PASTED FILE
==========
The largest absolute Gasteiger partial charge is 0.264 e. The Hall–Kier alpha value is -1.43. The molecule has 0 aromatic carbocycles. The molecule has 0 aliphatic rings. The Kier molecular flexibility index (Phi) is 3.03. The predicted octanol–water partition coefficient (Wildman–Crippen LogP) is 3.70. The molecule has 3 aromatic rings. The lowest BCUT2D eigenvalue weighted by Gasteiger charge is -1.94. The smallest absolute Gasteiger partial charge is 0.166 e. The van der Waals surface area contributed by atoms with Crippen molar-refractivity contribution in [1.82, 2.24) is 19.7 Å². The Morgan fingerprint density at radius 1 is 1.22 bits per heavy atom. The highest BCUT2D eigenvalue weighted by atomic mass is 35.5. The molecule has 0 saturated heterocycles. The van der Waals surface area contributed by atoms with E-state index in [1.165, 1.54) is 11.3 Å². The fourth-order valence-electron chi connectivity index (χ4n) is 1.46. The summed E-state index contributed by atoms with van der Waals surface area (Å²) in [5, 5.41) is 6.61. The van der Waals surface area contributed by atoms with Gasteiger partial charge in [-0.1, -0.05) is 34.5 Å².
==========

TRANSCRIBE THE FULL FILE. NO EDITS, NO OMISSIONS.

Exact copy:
The largest absolute Gasteiger partial charge is 0.264 e. The Hall–Kier alpha value is -1.43. The molecule has 0 aromatic carbocycles. The molecule has 0 aliphatic rings. The Kier molecular flexibility index (Phi) is 3.03. The predicted octanol–water partition coefficient (Wildman–Crippen LogP) is 3.70. The molecule has 3 aromatic rings. The lowest BCUT2D eigenvalue weighted by Gasteiger charge is -1.94. The smallest absolute Gasteiger partial charge is 0.166 e. The van der Waals surface area contributed by atoms with Crippen molar-refractivity contribution in [1.82, 2.24) is 19.7 Å². The Morgan fingerprint density at radius 1 is 1.22 bits per heavy atom. The highest BCUT2D eigenvalue weighted by atomic mass is 35.5. The molecule has 0 saturated heterocycles. The van der Waals surface area contributed by atoms with E-state index in [1.165, 1.54) is 11.3 Å². The fourth-order valence-electron chi connectivity index (χ4n) is 1.46. The summed E-state index contributed by atoms with van der Waals surface area (Å²) in [5, 5.41) is 6.61. The van der Waals surface area contributed by atoms with Gasteiger partial charge in [-0.1, -0.05) is 34.5 Å².